BSO director James Levine will lead eight programs, including two full-length operas, and emeritus director Seiji Ozawa will return for two concerts, according to the BSO's season announcement Thursday.
The Tanglewood Music Center, the BSO's school for advanced study, will celebrate its 70th anniversary with the return of numerous alumni as BSO and TMC performers. Music by TMC composers from Aaron Copland to the present is on both organizations' schedules. The Pops will mark its 125th anniversary, and the Tanglewood Festival Chorus its 40th. Composer- conductor John Williams will return for the 30th consecutive year to lead his annual Film Night.
Cellist Yo-Yo Ma will bring his Silk Road Project, which had its beginnings at Tanglewood in 2000, for a concert of music from Asia. A multimedia program will travel the "Carminos del Inka" - the roads of the Peruvian Incas. A medievalist will present the AngoSaxon epic "Beowulf" in speech and song.
But the eyes of the Berkshires will be on two beloved songwritersinger sons, Taylor and Guthrie.
Guthrie's Pops debut will take place on the afternoon of July 18, when he appears in the Shed with the Boston Pops under Keith Lockhart. That night, McDonald will follow with an Ozawa Hall recital titled "The New American Songbook."
Taylor returns from this past summer's five- day celebration for a pair of July 4th weekend concerts with his band. He'll be joined by singer Carole King as part of their 2010 world tour.
Though more eclectic than in the past, with nods to world music, the programming reflects a certain amount of caution in the face of the recession, according to BSO artistic administrator Anthony Fogg, who collaborates with Levine in the planning of programs.
"We've had to be very careful in our budgeting," Fogg said, citing minor trims in the use of guest artists. To cut down on travel, more musicians from United States - many of them TMC graduates - will be employed than in the past.
But, Fogg added, "We still are absolutely committed to presenting the strongest programming for the orchestra and our recital series. We have, I hope, some wonderful offerings and the finest soloists around. So in that sense, it's business as usual."
The customary eight- week BSO season opens on July 9 with Levine conducting Mahler's monumental " Resurrection" Symphony, one of three Mahler symphonies he will do. He is due back the podium next month after a two- month absence for back surgery.
Levine will also conduct two major operas: a staged, all-student production of Richard Strauss' "Ariadne auf Naxos" and a concert performance of Mozart's comic "The Abduction from the Seraglio" with the BSO. The Mozart cast will be headed by Lisette Oropesa, Ashley Emerson and Morris Robinson.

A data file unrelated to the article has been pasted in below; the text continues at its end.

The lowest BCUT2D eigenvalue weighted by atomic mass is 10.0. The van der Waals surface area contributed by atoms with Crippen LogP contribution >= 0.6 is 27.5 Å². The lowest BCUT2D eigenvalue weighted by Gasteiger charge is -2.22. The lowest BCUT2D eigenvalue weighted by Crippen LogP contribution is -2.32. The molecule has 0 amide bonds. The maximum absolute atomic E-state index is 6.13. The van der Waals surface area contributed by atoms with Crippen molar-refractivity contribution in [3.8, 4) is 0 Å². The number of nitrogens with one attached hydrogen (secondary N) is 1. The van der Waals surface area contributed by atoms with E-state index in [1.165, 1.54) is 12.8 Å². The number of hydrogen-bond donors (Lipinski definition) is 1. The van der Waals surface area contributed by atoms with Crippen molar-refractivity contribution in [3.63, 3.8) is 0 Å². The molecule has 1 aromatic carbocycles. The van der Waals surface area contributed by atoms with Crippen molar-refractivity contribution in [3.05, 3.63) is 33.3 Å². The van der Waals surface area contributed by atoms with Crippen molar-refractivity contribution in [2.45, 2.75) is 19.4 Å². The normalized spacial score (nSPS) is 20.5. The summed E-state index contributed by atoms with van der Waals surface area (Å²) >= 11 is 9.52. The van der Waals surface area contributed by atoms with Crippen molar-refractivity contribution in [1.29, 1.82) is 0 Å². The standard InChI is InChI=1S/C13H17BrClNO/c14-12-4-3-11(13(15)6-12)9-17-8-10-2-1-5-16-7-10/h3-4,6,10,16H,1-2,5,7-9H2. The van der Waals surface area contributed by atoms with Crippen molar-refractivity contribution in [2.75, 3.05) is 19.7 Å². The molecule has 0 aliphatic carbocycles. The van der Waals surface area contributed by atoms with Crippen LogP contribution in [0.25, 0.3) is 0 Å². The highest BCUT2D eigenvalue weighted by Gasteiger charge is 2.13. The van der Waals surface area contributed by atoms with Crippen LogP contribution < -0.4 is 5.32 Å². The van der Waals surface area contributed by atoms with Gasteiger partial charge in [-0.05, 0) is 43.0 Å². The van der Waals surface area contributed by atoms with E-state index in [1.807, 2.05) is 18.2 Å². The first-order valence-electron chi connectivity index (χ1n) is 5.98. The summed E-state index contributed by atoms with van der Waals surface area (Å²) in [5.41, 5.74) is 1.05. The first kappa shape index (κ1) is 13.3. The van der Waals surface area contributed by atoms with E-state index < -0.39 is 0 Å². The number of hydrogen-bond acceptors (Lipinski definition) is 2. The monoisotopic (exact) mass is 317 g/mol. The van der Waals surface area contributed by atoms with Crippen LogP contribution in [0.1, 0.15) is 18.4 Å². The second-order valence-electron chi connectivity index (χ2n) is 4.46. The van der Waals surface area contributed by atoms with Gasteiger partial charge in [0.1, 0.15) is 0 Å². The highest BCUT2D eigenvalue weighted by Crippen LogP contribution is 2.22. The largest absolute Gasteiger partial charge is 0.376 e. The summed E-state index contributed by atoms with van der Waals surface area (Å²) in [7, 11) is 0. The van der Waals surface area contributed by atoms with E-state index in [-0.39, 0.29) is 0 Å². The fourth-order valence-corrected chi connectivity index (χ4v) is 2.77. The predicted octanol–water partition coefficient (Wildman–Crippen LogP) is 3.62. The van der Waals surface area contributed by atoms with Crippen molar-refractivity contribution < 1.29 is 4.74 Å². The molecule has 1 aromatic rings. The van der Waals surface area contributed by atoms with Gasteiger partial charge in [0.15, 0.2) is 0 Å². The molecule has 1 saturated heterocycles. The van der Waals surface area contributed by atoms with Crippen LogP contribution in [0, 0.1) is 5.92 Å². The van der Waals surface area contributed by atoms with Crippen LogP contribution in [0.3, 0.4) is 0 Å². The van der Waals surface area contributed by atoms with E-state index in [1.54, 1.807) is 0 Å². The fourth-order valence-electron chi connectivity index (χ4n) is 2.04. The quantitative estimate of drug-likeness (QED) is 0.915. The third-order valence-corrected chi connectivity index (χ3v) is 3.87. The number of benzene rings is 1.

The "Abduction" performance continues a series of Mozart operas Levine has done with both the BSO and TMC students, beginning with "Don Giovanni" both in 2006 and last year.
A twin bill of shorter operas by past TMC chairmen of composition will offer concert performances of John Harbison's "A Full Moon in March" and Oliver Knussen's " Where the Wild Things Are." The latter is based on the same Maurice Sendak children's book as the current movie. In the Festival of Contemporary Music, students will perform under conductor Stefan Asbury.
Other highlights of Levine's sixth season include a Mahler Third Symphony with the TMC Orchestra. With the BSO, he'll do a Mahler Fourth, a pairing of Mozart's Requiem and Stravinsky's "Symphony of Psalms," and a program of Viennese bonbons by the Strauss family, plus Richard Strauss' "Don Quixote."
Ozawa will lead the BSO in a Brahms program, with pianist Peter Serkin as soloist, and do Ravel's "Daphnis et Chloe" music with the TMC Orchestra.
Two former BSO assistant conductors who have gone on to significant careers will return with programs on the lighter side.
Robert Spano, now director of the Atlanta Symphony, will lead a jazz- inflected program of works by Gershwin, Gunther Schuller and Leonard Bernstein. Ludovic Morlot, a much-in-demand guest conductor, will be joined by soprano Dawn Upshaw in selections by Osvaldo Golijov and " Songs of the Auvergne."
The roster of returning guest conductors also includes Rafael Fruehbeck de Burgos, Charles Dutoit, Christoph von Dohnanyi, Miguel Harth-Bedoya, David Zinman and Kurt Masur. They are joined by two newcomers, Susanna Malkki of Finland and Giancarlo Guerrero of Costa Rica.
Soloists include Ma; violinists Joshua Bell, Gil Shaham, Hilary Hahn and Pinchas Zukerman; and pianists Emanuel Ax, Gerhard Oppitz, Kirill Gerstein and Richard Goode.
A pre- BSO fortnight opens on June 26 with the annual visit by Garrison Keillor and his " Prairie Home Companion" radio show. It goes on to two performances by the Mark Morris Dance Group with TMC musicians, a Pops concert under Lockhart, and the pair of Taylor- King concerts on July 3 and 4.
The BSO season closes Aug. 29 with the traditional Beethoven Ninth Symphony, conducted by Masur. The Labor Day weekend jazz festival will follow.
The Ozawa Hall chamber series also offers a pair of Chopin recitals by pianist Garrick Ohlsson, the debut of early-music star Pieter Wispelwey in the complete Bach cello suites, and a recital by baritone Matthias Goerne. Chamber orchestras from Europe and Australia will be represented. Medievalist Benjamin Bagby will double as speaker and singer in the "Beowulf" program.
BSO and TMC leaders will provide further details to Tanglewood business supporters tonight at the Cranwell resort.
Tickets go on sale to the general public on Feb. 14. Prices, except for special events, range from $9 to $115, the same as the 2009 season. Brochures with complete programs and ticket ordering information will be available in midFebruary by calling ( 617) 638- 9467.